When writer Mark Gauvreau Judge was repeatedly invited to review Ken Burns’s 10-part, 18-and-a-half hour documentary on the history of jazz in 2000, his response was always the same: “I don’t need to see it to write a review. It’s Ken Burns, hippie granola-head and king of the documentary-melodrama, which means we’re in for yet another race-obsessed orgy of political correctness.” (In retrospect, Judge concedes, he was only “half-right.”)

With slight variation necessitated by the differing subject matter, I think Judge’s critique applies almost perfectly to Burns’s current offering, The Roosevelts: An Intimate History, written by Burns’s long-time collaborator (and Roosevelt biographer) Geoffrey Ward. And Judge would have been all right, not half-right.

The series can be streamed online here. Part 7 of the 14-hour documentary aired last night. At long last it was over. I’m pasting in the video of Part 5 (1933-1939) so interested readers can easily take a look for themselves.

The documentary covered the lives of Teddy Roosevelt, Franklin Roosevelt and Eleanor Roosevelt in what I found to be the predictably insufferable fashion Judge would have anticipated. Though Franklin Roosevelt died nearly 70 years ago, Burns’s work is not for those in search of cool judgment or historical detachment. The series was a love letter to Progressives, Democrats, and liberals. Part 7 traced FDR’s political heritage to Barack Obama, of course, which means it’s a good thing FDR was good in all his works.

The timing of the series is interesting. Arriving six weeks in advance of the midterm elections, the series allowed PBS to make its in-kind contribution to the Democrats in a big way this year. Those looking for historical detachment or impartial judgment or simply a balanced perspective had best look elsewhere.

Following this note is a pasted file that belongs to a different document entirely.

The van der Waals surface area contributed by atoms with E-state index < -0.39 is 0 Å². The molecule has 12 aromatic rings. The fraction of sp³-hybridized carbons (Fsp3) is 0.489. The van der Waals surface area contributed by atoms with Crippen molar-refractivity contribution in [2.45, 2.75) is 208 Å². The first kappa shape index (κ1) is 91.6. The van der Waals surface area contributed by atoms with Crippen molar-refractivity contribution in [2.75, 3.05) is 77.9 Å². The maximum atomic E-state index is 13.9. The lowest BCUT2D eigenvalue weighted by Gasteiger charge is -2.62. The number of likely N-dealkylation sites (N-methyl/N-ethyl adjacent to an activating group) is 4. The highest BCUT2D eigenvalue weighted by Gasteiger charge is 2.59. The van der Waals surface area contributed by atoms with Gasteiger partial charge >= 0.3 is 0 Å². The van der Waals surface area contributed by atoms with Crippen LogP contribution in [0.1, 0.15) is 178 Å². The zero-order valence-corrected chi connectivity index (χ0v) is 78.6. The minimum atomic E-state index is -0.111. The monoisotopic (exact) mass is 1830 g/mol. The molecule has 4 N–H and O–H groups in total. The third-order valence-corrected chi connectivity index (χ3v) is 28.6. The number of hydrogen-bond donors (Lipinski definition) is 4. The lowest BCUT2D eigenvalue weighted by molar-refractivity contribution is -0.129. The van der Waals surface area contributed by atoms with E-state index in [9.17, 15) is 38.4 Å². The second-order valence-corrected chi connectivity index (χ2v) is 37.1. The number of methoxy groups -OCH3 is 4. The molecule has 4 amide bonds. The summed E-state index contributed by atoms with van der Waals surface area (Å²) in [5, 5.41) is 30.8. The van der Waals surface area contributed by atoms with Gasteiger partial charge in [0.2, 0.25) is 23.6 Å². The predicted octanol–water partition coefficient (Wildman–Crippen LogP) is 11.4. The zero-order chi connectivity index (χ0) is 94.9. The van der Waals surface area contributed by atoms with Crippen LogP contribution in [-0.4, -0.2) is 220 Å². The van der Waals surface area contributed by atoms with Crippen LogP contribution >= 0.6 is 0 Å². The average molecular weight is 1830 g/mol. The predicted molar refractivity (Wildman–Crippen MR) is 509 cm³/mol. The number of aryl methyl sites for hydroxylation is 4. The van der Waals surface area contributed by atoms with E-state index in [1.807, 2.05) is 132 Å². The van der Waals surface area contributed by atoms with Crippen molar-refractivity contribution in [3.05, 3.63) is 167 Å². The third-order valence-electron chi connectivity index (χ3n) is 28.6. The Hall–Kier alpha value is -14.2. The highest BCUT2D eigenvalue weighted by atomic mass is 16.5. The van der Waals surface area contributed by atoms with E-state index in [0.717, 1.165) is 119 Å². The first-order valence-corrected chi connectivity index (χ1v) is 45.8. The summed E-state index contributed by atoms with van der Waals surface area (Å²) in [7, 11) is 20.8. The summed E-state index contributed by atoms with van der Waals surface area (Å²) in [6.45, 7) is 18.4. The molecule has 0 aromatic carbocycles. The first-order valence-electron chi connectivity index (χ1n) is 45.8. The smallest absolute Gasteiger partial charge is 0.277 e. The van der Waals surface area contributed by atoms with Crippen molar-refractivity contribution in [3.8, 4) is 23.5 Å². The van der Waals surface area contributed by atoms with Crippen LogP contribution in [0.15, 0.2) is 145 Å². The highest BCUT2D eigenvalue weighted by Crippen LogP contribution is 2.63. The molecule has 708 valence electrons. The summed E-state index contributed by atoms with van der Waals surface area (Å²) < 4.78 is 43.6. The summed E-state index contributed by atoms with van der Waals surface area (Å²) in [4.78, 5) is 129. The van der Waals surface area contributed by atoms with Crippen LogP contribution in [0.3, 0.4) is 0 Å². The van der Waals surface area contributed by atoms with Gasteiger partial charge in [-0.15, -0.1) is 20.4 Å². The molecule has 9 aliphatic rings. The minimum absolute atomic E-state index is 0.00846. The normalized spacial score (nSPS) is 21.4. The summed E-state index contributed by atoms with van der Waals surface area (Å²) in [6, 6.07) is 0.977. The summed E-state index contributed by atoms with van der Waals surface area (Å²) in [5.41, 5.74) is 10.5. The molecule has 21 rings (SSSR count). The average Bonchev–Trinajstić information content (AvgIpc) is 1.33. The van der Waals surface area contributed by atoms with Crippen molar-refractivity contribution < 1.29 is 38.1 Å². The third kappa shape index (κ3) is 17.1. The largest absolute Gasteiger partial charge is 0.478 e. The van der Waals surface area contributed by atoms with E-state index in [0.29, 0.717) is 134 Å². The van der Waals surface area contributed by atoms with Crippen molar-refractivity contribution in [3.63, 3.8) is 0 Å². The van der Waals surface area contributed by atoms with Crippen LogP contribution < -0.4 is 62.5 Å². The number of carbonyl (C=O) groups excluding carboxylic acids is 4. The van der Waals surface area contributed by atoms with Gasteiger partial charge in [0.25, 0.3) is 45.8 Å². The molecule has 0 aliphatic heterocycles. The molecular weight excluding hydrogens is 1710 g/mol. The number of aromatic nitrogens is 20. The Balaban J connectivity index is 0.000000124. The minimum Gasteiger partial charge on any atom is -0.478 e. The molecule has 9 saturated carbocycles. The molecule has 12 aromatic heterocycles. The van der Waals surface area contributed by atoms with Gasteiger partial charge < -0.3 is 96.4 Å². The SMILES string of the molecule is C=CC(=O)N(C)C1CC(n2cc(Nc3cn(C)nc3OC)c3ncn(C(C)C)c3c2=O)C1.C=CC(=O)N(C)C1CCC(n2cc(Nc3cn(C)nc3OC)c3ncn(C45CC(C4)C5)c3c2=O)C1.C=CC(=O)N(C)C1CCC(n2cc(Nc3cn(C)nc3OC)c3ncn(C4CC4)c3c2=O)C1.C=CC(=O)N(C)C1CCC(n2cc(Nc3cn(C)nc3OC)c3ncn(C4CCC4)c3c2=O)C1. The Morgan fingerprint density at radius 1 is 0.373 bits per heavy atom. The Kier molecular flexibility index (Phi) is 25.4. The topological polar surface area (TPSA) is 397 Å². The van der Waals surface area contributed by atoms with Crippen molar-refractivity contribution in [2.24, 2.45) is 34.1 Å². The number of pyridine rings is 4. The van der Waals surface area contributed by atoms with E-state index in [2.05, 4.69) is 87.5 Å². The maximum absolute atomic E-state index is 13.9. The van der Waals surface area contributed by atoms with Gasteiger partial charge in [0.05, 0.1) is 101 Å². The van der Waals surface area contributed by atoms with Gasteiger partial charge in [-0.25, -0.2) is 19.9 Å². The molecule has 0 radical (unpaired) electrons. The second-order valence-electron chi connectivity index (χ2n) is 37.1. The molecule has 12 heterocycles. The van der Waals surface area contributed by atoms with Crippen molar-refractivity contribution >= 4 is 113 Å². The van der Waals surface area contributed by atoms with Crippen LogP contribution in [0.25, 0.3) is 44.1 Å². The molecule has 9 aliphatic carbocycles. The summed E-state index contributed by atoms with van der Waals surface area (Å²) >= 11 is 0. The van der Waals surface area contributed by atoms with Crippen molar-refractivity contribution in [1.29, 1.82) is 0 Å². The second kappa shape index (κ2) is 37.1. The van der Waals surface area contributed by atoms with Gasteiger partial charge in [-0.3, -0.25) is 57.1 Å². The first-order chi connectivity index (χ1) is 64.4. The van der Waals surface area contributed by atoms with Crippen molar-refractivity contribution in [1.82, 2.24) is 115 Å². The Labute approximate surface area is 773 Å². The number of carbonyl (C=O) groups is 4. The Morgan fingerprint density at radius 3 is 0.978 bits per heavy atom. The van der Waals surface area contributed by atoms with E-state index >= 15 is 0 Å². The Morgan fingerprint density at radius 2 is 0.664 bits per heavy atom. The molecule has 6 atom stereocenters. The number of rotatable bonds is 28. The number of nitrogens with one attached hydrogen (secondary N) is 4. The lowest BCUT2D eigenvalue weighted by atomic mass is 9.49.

The Roosevelts have given rise to a critical literature that is of great assistance in raising issues and rendering judgment beyond hagiography. We did not hear from Amity Shlaes, for example, in the series’ 14 hours (or Jean Yarbrough, or Gene Smiley, or Peter Collier, or Burt Folsom). George Will, whom we did hear from, did not fill the gap.

Having written a revisionist history of the Great Depression in which FDR is not the hero, Amity Shlaes was too hot to handle. Amity takes a critical look at the series, however, in the NRO column “Progressives enthroned.”

The Roosevelts leaves us in the realm of hagiography. Seventy years after FDR’s death, it is apparently too soon to ask Burns et al. to strive for a balanced perspective on the Roosevelts. My mom was a teen-age girl who cried when she heard that FDR had died; Ken Burns essentially wants his viewers to retain the perspective of a teen-age girl circa 1945 on the Roosevelts. This is “history” for wide-eyed innocents.